Beyond DSGE Models: Toward an Empirically Based Macroeconomics
This paper argues that macro models should be as simple as possible, but not more so. Existing models are “more so” by far. It is time for the science of macro to step beyond representative agent, DSGE models and focus more on alternative heterogeneous agent macro models that take agent interaction, complexity, coordination problems and endogenous learning seriously. It further argues that as analytic work on these scientific models continues, policy-relevant models should be more empirically based; policy researchers should not approach the data with theoretical blinders on; instead, they should follow an engineering approach to policy analysis and let the data guide their choice of the relevant theory to apply.
(This abstract was borrowed from another version of this item.)
If you experience problems downloading a file, check if you have the proper application to view it first. In case of further problems read the IDEAS help page. Note that these files are not on the IDEAS site. Please be patient as the files may be large.
As the access to this document is restricted, you may want to look for a different version under "Related research" (further below) or search for a different version of it.
Volume (Year): 98 (2008)
Issue (Month): 2 (May)
|Contact details of provider:|| Web page: https://www.aeaweb.org/aer/|
More information through EDIRC
|Order Information:||Web: https://www.aeaweb.org/subscribe.html|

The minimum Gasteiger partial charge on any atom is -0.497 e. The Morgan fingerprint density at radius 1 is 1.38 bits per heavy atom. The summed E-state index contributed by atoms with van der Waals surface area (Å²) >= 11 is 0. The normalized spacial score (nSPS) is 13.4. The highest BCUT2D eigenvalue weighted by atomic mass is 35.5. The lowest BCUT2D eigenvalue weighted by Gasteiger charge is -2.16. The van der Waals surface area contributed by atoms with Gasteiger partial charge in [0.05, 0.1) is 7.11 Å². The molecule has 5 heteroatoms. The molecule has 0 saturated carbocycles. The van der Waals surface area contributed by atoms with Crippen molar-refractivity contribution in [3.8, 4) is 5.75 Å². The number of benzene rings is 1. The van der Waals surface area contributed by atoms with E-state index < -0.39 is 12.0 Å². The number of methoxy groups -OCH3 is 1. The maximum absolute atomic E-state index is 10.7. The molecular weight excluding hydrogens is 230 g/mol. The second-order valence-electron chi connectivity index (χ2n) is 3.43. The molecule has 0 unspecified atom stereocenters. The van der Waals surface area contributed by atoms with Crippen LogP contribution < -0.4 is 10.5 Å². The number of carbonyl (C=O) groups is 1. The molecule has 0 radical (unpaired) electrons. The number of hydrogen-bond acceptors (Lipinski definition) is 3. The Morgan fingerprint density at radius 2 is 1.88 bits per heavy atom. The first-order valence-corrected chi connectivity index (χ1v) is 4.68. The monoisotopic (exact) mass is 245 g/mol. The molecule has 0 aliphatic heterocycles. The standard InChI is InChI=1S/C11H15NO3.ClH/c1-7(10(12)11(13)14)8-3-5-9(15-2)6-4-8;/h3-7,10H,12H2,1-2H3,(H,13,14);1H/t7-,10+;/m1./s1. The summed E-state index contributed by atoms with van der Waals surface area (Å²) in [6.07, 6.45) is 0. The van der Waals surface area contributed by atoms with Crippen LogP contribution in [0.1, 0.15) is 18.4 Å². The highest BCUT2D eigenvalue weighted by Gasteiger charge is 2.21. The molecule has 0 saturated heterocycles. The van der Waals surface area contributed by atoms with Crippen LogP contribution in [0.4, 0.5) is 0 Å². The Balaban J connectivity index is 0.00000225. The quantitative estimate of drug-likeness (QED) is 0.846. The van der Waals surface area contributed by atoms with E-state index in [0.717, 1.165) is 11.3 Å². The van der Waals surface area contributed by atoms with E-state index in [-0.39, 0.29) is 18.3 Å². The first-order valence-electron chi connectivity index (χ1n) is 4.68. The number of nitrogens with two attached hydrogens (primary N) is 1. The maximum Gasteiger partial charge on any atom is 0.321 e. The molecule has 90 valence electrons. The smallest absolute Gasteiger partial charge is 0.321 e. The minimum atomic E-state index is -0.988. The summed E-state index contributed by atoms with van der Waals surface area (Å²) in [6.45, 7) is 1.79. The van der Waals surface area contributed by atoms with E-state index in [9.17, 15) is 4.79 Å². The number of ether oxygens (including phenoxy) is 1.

References listed on IDEAS
Please report citation or reference errors to , or , if you are the registered author of the cited work, log in to your RePEc Author Service profile, click on "citations" and make appropriate adjustments.:
- Leigh Tesfatsion, 2002. "Agent-Based Computational Economics," Computational Economics 0203001, EconWPA, revised 15 Aug 2002.
- Marco Del Negro & Frank Schorfheide, 2004.
"Priors from General Equilibrium Models for VARS,"
International Economic Review,
Department of Economics, University of Pennsylvania and Osaka University Institute of Social and Economic Research Association, vol. 45(2), pages 643-673, 05.
When requesting a correction, please mention this item's handle: RePEc:aea:aecrev:v:98:y:2008:i:2:p:236-40. See general information about how to correct material in RePEc.
For technical questions regarding this item, or to correct its authors, title, abstract, bibliographic or download information, contact: (Jane Voros)or (Michael P. Albert)
If you have authored this item and are not yet registered with RePEc, we encourage you to do it here. This allows to link your profile to this item. It also allows you to accept potential citations to this item that we are uncertain about.
If references are entirely missing, you can add them using this form.
If the full references list an item that is present in RePEc, but the system did not link to it, you can help with this form.
If you know of missing items citing this one, you can help us creating those links by adding the relevant references in the same way as above, for each refering item. If you are a registered author of this item, you may also want to check the "citations" tab in your profile, as there may be some citations waiting for confirmation.
Please note that corrections may take a couple of weeks to filter through the various RePEc services.